Knock. Knock. Knock.
I was pulled away from his memory by someone at the front door. I looked out the back window and saw that mom was still on a phone call, so I sighed and walked to the door. I had become quite the hermit since Jack died, my people skills had diminished to nothing to where even answering the door was stressful. I turned the knob and opened it enough to see who was there. A man, I guessed in his thirties, stood at my doorstep.
“Can I help you?” He looked a little speechless. I saw his chest pump up and down.
“Hi,” He stared at me like we knew each other, but I had never seen him before.
“Is there something I can do for you?” He blinked out of his stare and chuckled.
“I’m sorry Jenny for staring, it’s just,” he smiled warmly. “You look just like your photo.”
“How do you know my name?” I saw him hesitate.
“I’m Chase, Jack’s friend. We met in Iraq while serving in June of 2019.” I swallowed hard. I had met most of Jack’s friends who were back in the U.S. at his memorial, but I hadn’t met this friend. But then again, Jack hadn’t told me anything from his time in Iraq and so I never asked. I took a second to take in his information.
“Jack really showed you photos of me?” I let a tear fall down my cheek as I smiled.
“He showed everyone. And I do mean EVERYONE.” I laughed as another tear fell. It made me feel a little hopeful to know that he had been proud to show off his girl back home.
“I came here to...” he looked down at his dusty boots before continuing. “To give you something from Jack.”
“What?” My eyes widened with confusion.
“He gave me this while we were serving. Told me to give it to his wife if anything happened to him.” I saw his nostrils widen and a vein on his neck stiffen. His eyes became red with tears. “I’m sorry,” he wiped his eyes, obviously embarrassed to show his emotions. Empathy ran through my heart and I walked over and hugged him. He stood stiff for a second before returning the embrace. I felt tears slide down his cheek and fall onto my shoulder. I wasn’t the only one who missed Jack. I pulled away and laid my hand on his shoulder.
“I can’t thank you enough for coming,” He nodded his head.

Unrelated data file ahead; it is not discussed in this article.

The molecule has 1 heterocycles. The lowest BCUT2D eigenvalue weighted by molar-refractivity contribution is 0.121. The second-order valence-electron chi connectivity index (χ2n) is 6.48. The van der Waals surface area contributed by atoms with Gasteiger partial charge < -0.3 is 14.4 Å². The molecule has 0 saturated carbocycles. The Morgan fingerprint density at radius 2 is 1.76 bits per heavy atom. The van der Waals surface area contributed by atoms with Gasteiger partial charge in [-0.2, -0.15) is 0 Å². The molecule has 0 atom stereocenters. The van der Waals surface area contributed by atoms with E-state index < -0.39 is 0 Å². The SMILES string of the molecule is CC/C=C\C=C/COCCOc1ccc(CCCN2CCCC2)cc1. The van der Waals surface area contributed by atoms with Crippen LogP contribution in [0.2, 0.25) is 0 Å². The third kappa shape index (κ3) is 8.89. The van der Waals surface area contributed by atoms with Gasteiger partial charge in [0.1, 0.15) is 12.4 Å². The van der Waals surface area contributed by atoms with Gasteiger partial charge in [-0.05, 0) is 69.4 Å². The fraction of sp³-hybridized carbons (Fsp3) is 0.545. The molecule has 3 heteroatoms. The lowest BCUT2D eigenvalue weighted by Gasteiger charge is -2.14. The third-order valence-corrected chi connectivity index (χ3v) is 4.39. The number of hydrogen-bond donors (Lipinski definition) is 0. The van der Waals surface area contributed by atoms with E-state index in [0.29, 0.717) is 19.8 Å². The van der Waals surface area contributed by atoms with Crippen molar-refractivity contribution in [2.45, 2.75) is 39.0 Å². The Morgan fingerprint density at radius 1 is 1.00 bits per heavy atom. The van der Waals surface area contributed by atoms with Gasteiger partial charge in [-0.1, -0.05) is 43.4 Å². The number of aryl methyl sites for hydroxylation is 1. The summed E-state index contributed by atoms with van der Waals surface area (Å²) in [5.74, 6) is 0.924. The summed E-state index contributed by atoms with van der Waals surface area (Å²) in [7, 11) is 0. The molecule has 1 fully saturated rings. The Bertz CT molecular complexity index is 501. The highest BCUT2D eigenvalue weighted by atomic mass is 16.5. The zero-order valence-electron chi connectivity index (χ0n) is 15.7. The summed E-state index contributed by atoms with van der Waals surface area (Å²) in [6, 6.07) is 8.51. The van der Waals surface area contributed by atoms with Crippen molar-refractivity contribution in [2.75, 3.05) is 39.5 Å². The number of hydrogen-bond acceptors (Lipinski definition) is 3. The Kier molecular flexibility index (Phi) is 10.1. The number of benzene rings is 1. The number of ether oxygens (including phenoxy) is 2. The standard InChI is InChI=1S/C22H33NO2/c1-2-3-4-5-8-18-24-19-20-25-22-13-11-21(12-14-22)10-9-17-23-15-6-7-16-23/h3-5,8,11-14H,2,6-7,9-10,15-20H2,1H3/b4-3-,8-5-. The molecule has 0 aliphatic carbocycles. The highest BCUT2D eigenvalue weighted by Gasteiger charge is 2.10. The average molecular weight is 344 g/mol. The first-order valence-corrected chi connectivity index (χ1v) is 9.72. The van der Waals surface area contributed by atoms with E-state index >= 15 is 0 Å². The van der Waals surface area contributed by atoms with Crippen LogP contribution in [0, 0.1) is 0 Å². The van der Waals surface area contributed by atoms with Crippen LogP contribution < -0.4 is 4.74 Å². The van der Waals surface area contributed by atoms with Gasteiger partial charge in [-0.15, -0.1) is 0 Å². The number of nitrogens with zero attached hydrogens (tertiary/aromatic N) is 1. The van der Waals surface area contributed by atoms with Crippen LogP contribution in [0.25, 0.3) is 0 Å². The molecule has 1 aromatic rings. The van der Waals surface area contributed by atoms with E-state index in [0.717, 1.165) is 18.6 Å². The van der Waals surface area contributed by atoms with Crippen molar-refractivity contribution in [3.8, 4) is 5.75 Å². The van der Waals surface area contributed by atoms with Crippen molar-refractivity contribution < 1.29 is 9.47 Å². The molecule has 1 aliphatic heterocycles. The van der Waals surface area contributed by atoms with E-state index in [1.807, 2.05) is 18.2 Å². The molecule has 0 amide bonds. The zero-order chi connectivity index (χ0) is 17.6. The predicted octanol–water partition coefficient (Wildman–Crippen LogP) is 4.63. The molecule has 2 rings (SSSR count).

“I’m so sorry I couldn’t come sooner. I was still overseas until a month ago.”
“I understand, and thank you for your service.” He bowed his head and motioned for me to follow him to his station wagon parked near my mailbox. Opening the back of the trunk, Chase pulled out a box wrapped in brown packaging paper. It was covered in dirt spots and red soil, but I held it tightly in my hands as he closed the trunk. I saw Chase getting in his car, and without hesitating, my people skills came back and I spoke.
“Chase, would you like to come over for dinner tonight? I know my mom and I would love to hear any stories you have about Jack.” He smiled and nodded with his hand on the top of his car.
“Thank you. I’ll be here.” I waved as he drove away. With a hint of excitement and a whole lot of curiosity, I walked into the house and to our bedroom upstairs. I sat down on our old mattress, causing small dust particles to bounce up into the air as sunlight streamed in through the window across from me. I unraveled the felt ribbon holding the package together and unfolded the paper till a small wooden box was sitting in my lap. I sucked in as much air as I could before fingering the box lip with my shaking hands and lifted the lid. My hand flew to my mouth as I began to cry out of pure love for my sweet husband.
Inside, sat a small tan teddy bear with the words, “I love you, Jenny,” engraved in red thread. A small folded letter was beneath and I quickly read it, then read it again and again with happy tears streaking down my cheek.
If you’re reading this, then something happened to me. I bought this bear in an airport as I was being deployed to Iraq. I’ve kept it with me since then and every night I’ve wrapped it in my clothes so it smells like me. Trust me, it’s not the best smell, (living in a barrack with 20 other guys will make anything smell disgusting fast) but I hope it keeps you feeling like I’m there with you. Because I am.
Jenny, I pray that you never get this box. But if you do, just know this. I never knew I could love anyone as much as I love you. I think about you every single night. I imagine holding you in my arms, kissing you, looking into those magical green eyes of yours. That’s what keeps me going everyday. I’ll always love you. And, I know this is hard, but you have to be strong. Be strong for me, Jen. Maybe you’ll find someone who loves you as much as I do, and if so, don’t be afraid to love again. I want you to be happy.
I love you Jenny. I’ll love you, forever.
Your Jack Warren
The letter that Jack wrote gave me the strength I needed to move on. I kept it with me, always. And, in some ways, I felt that we did grow old together, just like we planned.